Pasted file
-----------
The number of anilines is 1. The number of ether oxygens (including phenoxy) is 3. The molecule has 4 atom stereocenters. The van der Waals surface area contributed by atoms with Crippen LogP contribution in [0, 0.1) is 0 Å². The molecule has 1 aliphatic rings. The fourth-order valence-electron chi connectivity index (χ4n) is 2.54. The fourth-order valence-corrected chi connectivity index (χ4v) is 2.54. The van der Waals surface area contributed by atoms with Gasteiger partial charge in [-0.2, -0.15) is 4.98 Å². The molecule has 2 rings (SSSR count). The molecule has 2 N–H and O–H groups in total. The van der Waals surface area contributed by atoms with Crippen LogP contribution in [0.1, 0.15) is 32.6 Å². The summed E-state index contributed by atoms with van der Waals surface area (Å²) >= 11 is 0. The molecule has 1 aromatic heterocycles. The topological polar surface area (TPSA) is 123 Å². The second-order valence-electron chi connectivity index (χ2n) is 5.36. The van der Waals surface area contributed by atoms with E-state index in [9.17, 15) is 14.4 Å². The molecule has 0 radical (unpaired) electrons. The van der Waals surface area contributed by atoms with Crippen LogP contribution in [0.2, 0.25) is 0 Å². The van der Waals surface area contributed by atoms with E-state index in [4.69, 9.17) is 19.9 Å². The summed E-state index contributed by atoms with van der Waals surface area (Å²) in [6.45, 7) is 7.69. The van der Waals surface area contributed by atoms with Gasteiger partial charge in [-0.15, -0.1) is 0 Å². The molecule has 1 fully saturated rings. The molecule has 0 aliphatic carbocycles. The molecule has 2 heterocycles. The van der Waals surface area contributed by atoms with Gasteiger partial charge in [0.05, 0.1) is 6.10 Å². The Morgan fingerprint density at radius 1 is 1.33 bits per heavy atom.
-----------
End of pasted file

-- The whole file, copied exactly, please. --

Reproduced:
The number of anilines is 1. The number of ether oxygens (including phenoxy) is 3. The molecule has 4 atom stereocenters. The van der Waals surface area contributed by atoms with Crippen LogP contribution in [0, 0.1) is 0 Å². The molecule has 1 aliphatic rings. The fourth-order valence-electron chi connectivity index (χ4n) is 2.54. The fourth-order valence-corrected chi connectivity index (χ4v) is 2.54. The van der Waals surface area contributed by atoms with Gasteiger partial charge in [-0.2, -0.15) is 4.98 Å². The molecule has 2 rings (SSSR count). The molecule has 2 N–H and O–H groups in total. The van der Waals surface area contributed by atoms with Crippen LogP contribution in [0.1, 0.15) is 32.6 Å². The summed E-state index contributed by atoms with van der Waals surface area (Å²) >= 11 is 0. The molecule has 1 aromatic heterocycles. The topological polar surface area (TPSA) is 123 Å². The second-order valence-electron chi connectivity index (χ2n) is 5.36. The van der Waals surface area contributed by atoms with E-state index in [9.17, 15) is 14.4 Å². The molecule has 0 radical (unpaired) electrons. The van der Waals surface area contributed by atoms with Crippen LogP contribution in [0.2, 0.25) is 0 Å². The van der Waals surface area contributed by atoms with E-state index in [4.69, 9.17) is 19.9 Å². The summed E-state index contributed by atoms with van der Waals surface area (Å²) in [6.45, 7) is 7.69. The van der Waals surface area contributed by atoms with Gasteiger partial charge in [-0.15, -0.1) is 0 Å². The molecule has 1 fully saturated rings. The molecule has 0 aliphatic carbocycles. The molecule has 2 heterocycles. The van der Waals surface area contributed by atoms with Gasteiger partial charge in [0.05, 0.1) is 6.10 Å². The Morgan fingerprint density at radius 1 is 1.33 bits per heavy atom.